Did You Know?

Did you know??
Although using avocados and bananas are all the buzz now to get soft and shiny hair, all it will get you is a messy kitchen and bathroom. These products are great to help your hair for one day, but the proteins in them are way too big for your hair to absorb. And unless you are going to use them each day (yikes!), then you should head to a beauty supply store and check out some Vegan products that use "hydrolyzed" proteins - proteins from avocados and bananas that actually are small enough to help your hair.

Saturday, September 1, 2012

Insanity Wrap-Up and some thoughts on Joint Safety...

Well Insanity is done, and my time with Shaun T has been fun.  My final week I kind of slacked, and I feel bad that I didn't manage to be more on top of my game for the last week for my results.  I've attached my results below-- not bad at all in retrospect, for someone who simply did not have time to work out for the past year.  As you can tell, the chart below is 13 weeks long, in comparison to the 9 weeks that Insanity is supposed to run.  I looped the first section of the program to make up for my out-of-shapeness, and it's interesting how you can see when I added protein powder to my diet and where I didn't (I'll give you a hint-- weeks 4-8).

In total, I was able to drop 7% body fat-- 11.37 lbs of fat and 12.57 lbs of muscle was added.  What's not seen on the chart is that I also added 1 1/2 inches to my arms, which to be honest, surprised me, as Insanity isn't exactly heavy on armwork.  I also lost almost 3 inches around my chest, which means my old shirts are finally starting to fit comfortably again, and also 3 inches around my thighs, which when added to the 3 and a half inches lost around my waist means my old pants no longer look like they're two sizes too small.  Can't complain about that.

Final thoughts on Insanity; I enjoyed the program and Shaun T is a great motivator.  The warm-up was definitely one of the most painful things about the workout because I found it too long for a warm-up and it was almost identical for each workout, which I find a bit boring.  He is extremely heavily focused on legs and upper/lower abs, and you will get in shape from his workouts, but I felt that the obliques, arms, and (somewhat, but to a lesser extent) the chest were ignored.  Squats and push-up jacks were the only real opportunities to work on these areas, which is a bit frustrating because of the simple fact that those are the 'show' muscles-- the ones everyone notices.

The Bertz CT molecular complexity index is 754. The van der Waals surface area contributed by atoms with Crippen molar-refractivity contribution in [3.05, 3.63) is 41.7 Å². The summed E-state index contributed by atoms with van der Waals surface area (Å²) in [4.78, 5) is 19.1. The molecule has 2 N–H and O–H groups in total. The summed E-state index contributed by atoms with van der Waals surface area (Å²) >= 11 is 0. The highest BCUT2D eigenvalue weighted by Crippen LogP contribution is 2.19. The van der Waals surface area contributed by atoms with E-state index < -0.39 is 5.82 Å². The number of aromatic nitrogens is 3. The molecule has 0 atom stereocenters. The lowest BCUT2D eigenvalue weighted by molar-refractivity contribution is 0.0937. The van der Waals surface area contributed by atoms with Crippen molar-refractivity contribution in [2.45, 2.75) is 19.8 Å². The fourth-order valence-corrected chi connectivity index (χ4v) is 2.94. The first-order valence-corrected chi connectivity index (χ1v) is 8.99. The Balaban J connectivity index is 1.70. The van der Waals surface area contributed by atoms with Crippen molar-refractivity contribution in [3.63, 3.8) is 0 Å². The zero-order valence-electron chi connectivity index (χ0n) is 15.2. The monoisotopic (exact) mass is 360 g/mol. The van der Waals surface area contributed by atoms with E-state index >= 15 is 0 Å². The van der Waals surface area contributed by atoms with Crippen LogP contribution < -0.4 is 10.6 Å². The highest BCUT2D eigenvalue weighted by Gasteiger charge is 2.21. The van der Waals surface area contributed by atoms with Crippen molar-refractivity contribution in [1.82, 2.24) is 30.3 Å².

I wasn't surprised to not get the results of the people on TV, and no, it has nothing to do with diet.  Part of this was the fact that I was probably about 85% accurate with doing the exact workout, and probably missed about 6 or so over the course of the 14 weeks.  Second was the fact that I didn't stay on top of my protein intake (which has nothing to do with being vegan but rather muscle growth in general).  Thirdly, it's summer time, which means I spent a-many nights drinking with my friends and travelling/bumming around the East Coast, which means lots of take-out and the like.  Lastly, those results on TV are A-Typical; this is best seen in Insanity, which is one of the things I love about it.  Look at the people he has working out with them.  Other than a few of the women, almost all of them are not ripped to the nines, even though there are numerous examples of 'fit' people (for example, the triathelete).  No one looks like they got out of a muscle magazine, and that's fine, because that's not how you'll look afterwards.  Now only if they didn't use that in their advertising (but hey, I'm sure Shaun T had less control over the advertising than he did of the people he would work out with).

The real last issue I have with Insanity comes down to the workout's construction.  Because of the fact that much of the workout involves jumping at maximum speed and lots of jumps from plank position, your wrists, ankles, and knees take a fair bit of abuse-- higher than most workouts.  While Shaun T does what he can to work you through the exercises with minimal damage, that doesn't mean you'll do it correctly, or that there isn't any abuse at all.  I could definitely feel it in my ankles, which have always had problems, and I've heard similar complaints from friends. If you feel comfortable with your ability to keep your joints from snapping, then I'd say don't owrry about it.  For a first-timer, this can be a significant downside.  My biggest concern would be for people that haven't worked out in a significant amount of time; you get into a routine of working out and eating healthy for a few months and then wham! You bust your ankle.  You lose your routine.  You fall off the bandwagon.  Those are the people I'd be most concern about.

Anyways, I'll be taking the next week off from a specific plan to kind of do what I want, and then next week I'm planning on jumping into Tapout XT, which is a bit more muscle-intensive.  The bands needed for the workout, plus what I've seen from it, suggest there will be much more muscle building, so I'll be getting back on the protein bandwagon and I'll definitely be posting the results.

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